Slaughterhouse – Blu-ray review
Director: Rick Roessler
Stars: Joe B. Barton, Don Barrett, Sherry Leigh
Reviewed by Brian M. Sammons
By 1987 the golden age of slasher flicks was all but gone, but that didn’t stop some movies from still trying to jump on that bandwagon, despite it mostly being broke down, with the wheels off, left to the side of the road to rot. One such movie was Slaughterhouse, a pig-centric (yes, really) slasher that is often seen as a horror-comedy, a classification I can agree with, because if it was made as a straight-up horror movie, wow did it fail. So as a bit of ha-ha slice & splat, does it work? Well grab your favorite oversized meat cleaver and let’s find out.
First a warning: this film, all about the titular location, does begin with some real life slaughterhouse footage. Now, things are relatively kept clean here. It’s not like a PETA shock video, but it is real slaughter of real pigs, and some people are sensitive to such things, so consider yourselves warned.
As for the real story here, it involves a crotchety old man who once ran a slaughterhouse, which has since fallen into ruin. The old man has a hulking, simple-minded son named Buddy who only communicates through a series of pig grunts. These two are about to be evicted off of their land, so you just know that’s going to lead to good things happening. Enter a group of four teens who want to make a “horror video” – what that means is never fully discussed here – so what better place to shoot it than the old slaughterhouse? Oh yeah, good, good things are in the works. Essentially big bad Buddy and his pa want revenge on those who are booting them off their land, and the kids just happen to be in the wrong place at the wrong time. That’s about it for the plot here.
The direction is amateurish, as is the acting, but both are not completely without their charms. Buddy is a hoot to watch most of the time, and it is the high-water mark for fun when he’s on the screen. The soundtrack is mostly provided by what I am guessing was a local band they paid in beer. The songs, which are more often than not played in their entirety, are not what you would call good, but they are perfectly cheesy in an awesomely 80s way. Like pig-snorting Buddy, they liven up things whenever they appear. There are some gory kills here, but most of them fall into the “well, good for you for trying” camp rather than being especially effective. The characters are serviceable cardboard cutouts with no depth to them, fit to be axe-fodder but nothing else. Overall nothing is horrible here, but neither is anything all that great. Even Buddy, while being the poster boy (literally) for the movie and having some fun moments, is an “also ran” in the overstuffed world of 80s slasher killers, and it’s clear to see why this movie has faded in almost everyone’s mind as time moved on.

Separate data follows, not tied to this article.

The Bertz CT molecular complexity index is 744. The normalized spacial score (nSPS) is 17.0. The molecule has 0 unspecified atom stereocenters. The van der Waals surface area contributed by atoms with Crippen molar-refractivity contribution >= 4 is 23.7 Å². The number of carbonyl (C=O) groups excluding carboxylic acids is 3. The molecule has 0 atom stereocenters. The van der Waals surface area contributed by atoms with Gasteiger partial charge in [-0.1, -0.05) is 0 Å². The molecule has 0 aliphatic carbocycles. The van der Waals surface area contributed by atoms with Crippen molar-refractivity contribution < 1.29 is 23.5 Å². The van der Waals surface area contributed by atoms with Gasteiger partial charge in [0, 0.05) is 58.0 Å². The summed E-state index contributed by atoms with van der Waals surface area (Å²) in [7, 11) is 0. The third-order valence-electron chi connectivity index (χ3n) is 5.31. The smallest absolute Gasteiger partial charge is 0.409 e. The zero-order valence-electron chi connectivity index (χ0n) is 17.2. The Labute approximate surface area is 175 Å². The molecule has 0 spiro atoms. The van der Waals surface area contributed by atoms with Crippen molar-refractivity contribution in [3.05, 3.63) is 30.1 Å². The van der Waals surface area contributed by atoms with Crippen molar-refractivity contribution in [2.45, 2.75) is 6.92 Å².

On to the extras and special features Vinegar Syndrome put on this Blu-ray/DVD two pack. First let me say that this movie looks amazing in HD, much better than a low-budget indie flick from the mid-80s has any right to look. There is an audio track with director Rick Roessler, producer Jerry Encoe, and production designer Michael Scaglione. There is an interview with actress Sherry Leigh that’s over 10 minutes, and an interview/featurette with director Rick Roessler that’s 28 minutes. The producer, Jerry Encoe, also returns for a short five-minute interview. Then there are archive interviews with both the director and producer from a 1999 DVD release and together they run 26 minutes. There is a short 30-years-later epilogue to the movie that is…weird, but sort of funny. Then there is a 5-minute radio interview from 1987 with “Buddy” from the movie and some archival footage from the local news coverage for Slaughterhouse. There is a behind-the-scenes featurette that’s over 20 minutes, and a cute no smoking ad Buddy and dad did for theaters. The usual outtakes, trailers, TV, and radio spots can all be found here, as well as the Slaughterhouse shooting script. For a movie as often overlooked and forgotten as Slaughterhouse, that’s an impressive amount of extras.
This new combo pack for Slaughterhouse is for diehard lovers of 80s slashers. The film isn’t bad, but it’s far from good, and it just sort of is. If you are a fan of this flick, then I can highly recommend this edition to you, as Vinegar Syndrome has really gone all out on it. If you are a slasher-collecting completist then this also gets a recommend. If you are anyone else, I’d say give it a watch first and see if this movie is for you.